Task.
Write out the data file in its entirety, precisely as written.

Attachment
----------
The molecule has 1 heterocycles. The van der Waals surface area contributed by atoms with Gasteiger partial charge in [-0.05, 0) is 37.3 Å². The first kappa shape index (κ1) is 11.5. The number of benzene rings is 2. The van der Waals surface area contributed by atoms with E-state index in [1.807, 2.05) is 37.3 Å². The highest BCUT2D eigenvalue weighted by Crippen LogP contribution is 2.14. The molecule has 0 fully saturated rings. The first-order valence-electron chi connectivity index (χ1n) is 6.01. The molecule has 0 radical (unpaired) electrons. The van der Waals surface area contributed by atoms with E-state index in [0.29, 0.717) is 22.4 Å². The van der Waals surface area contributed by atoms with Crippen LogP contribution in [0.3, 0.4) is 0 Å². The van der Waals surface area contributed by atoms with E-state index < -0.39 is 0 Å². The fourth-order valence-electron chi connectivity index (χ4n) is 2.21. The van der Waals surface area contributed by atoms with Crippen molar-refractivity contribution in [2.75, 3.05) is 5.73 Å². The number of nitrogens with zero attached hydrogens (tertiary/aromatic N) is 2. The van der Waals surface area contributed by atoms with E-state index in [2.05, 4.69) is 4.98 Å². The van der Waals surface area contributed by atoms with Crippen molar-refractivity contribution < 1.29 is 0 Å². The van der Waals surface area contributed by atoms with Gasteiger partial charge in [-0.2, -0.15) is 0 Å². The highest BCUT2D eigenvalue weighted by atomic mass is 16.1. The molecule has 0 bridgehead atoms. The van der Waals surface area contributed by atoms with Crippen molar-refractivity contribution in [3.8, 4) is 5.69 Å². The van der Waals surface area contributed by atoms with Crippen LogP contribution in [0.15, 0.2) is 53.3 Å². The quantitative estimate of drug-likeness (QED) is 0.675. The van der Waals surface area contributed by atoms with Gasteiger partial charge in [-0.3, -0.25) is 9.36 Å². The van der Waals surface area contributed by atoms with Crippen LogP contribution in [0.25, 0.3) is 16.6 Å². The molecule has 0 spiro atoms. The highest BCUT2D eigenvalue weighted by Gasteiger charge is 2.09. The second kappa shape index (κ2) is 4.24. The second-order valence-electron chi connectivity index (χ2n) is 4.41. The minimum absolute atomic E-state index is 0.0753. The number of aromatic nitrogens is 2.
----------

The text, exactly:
The molecule has 1 heterocycles. The van der Waals surface area contributed by atoms with Gasteiger partial charge in [-0.05, 0) is 37.3 Å². The first kappa shape index (κ1) is 11.5. The number of benzene rings is 2. The van der Waals surface area contributed by atoms with E-state index in [1.807, 2.05) is 37.3 Å². The highest BCUT2D eigenvalue weighted by Crippen LogP contribution is 2.14. The molecule has 0 fully saturated rings. The first-order valence-electron chi connectivity index (χ1n) is 6.01. The molecule has 0 radical (unpaired) electrons. The van der Waals surface area contributed by atoms with E-state index in [0.29, 0.717) is 22.4 Å². The van der Waals surface area contributed by atoms with Crippen LogP contribution in [0.3, 0.4) is 0 Å². The van der Waals surface area contributed by atoms with E-state index < -0.39 is 0 Å². The fourth-order valence-electron chi connectivity index (χ4n) is 2.21. The van der Waals surface area contributed by atoms with Crippen molar-refractivity contribution in [2.75, 3.05) is 5.73 Å². The number of nitrogens with zero attached hydrogens (tertiary/aromatic N) is 2. The van der Waals surface area contributed by atoms with E-state index in [2.05, 4.69) is 4.98 Å². The van der Waals surface area contributed by atoms with Crippen molar-refractivity contribution < 1.29 is 0 Å². The van der Waals surface area contributed by atoms with Gasteiger partial charge in [-0.2, -0.15) is 0 Å². The highest BCUT2D eigenvalue weighted by atomic mass is 16.1. The molecule has 0 bridgehead atoms. The van der Waals surface area contributed by atoms with Crippen molar-refractivity contribution in [3.8, 4) is 5.69 Å². The van der Waals surface area contributed by atoms with Crippen LogP contribution in [0.15, 0.2) is 53.3 Å². The quantitative estimate of drug-likeness (QED) is 0.675. The van der Waals surface area contributed by atoms with Gasteiger partial charge in [-0.3, -0.25) is 9.36 Å². The van der Waals surface area contributed by atoms with Crippen LogP contribution in [0.25, 0.3) is 16.6 Å². The molecule has 0 spiro atoms. The highest BCUT2D eigenvalue weighted by Gasteiger charge is 2.09. The second kappa shape index (κ2) is 4.24. The second-order valence-electron chi connectivity index (χ2n) is 4.41. The minimum absolute atomic E-state index is 0.0753. The number of aromatic nitrogens is 2.